Play Nice They Said

I have been told my entire life that I didn't work well with others, at least in the sense that I don't follow directions or take orders kindly. In fact, my parents placed bets on how many jobs I would lose due to an inability to get along with management. To their bewilderment, I haven't ever been fired. Okay, that might be a slight exaggeration. I was let go once, but only under the pretense that the company didn't have any hours for me, which was a complete lie, but I don't want to drudge up the past because that's not what this post is all about.

Either way, growing up with people constantly telling you that you have a problem with authority should send up some red flags, but nevertheless, it really didn't. I kind of just shrugged it off. I've always thought the problem wasn't me, it was them. That's my flawed thinking. I am one who suffers from an I'm-always-right syndrome. What sucks about this syndrome is no matter how many people tell you that you are indeed wrong, you still don't get it. You will maybe concede that perhaps the transgression wasn't your brightest moment, but you did the best with what you had at that particular time.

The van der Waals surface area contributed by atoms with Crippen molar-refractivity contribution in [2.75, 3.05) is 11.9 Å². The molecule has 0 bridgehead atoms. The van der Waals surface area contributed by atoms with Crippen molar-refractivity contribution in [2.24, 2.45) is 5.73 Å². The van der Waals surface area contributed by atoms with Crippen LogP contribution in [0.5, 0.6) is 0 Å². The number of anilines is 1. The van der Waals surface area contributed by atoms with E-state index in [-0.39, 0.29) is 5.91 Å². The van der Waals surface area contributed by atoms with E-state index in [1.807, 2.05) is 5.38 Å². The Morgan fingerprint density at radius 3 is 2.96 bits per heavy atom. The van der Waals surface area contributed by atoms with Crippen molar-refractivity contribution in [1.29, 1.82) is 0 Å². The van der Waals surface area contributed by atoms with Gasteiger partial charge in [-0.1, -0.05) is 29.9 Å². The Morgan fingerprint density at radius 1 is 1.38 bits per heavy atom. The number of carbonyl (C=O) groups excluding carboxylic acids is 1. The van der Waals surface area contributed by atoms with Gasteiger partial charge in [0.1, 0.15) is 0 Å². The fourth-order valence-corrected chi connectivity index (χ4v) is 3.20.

So, given that I always think I'm right, I'm starting to think I definitely need to be my own boss. That was something else I was told all my life. "Go to college. You're going to need it because you can only work for yourself." So, now that those young, frivolous college days are over, I've reluctantly entered the corporate world. I use the word "reluctantly" because I've managed to place myself square in the middle of a dead-end job that actually doesn't even require a degree. You could say I sold myself short, really short. Lucky for me though, since I don't mix well with others, I joined a small team of seven. Really five, though, because one person was part time, and the other was never around. So, five people. It shouldn't be that hard to get along with everyone. My department's five has dwindled down to three, including myself. My odds should be going up. Probability would tell me so. The more people you rid from my social and workable field, the better my chances are of not getting fired, right? [Sigh.] It's just not so.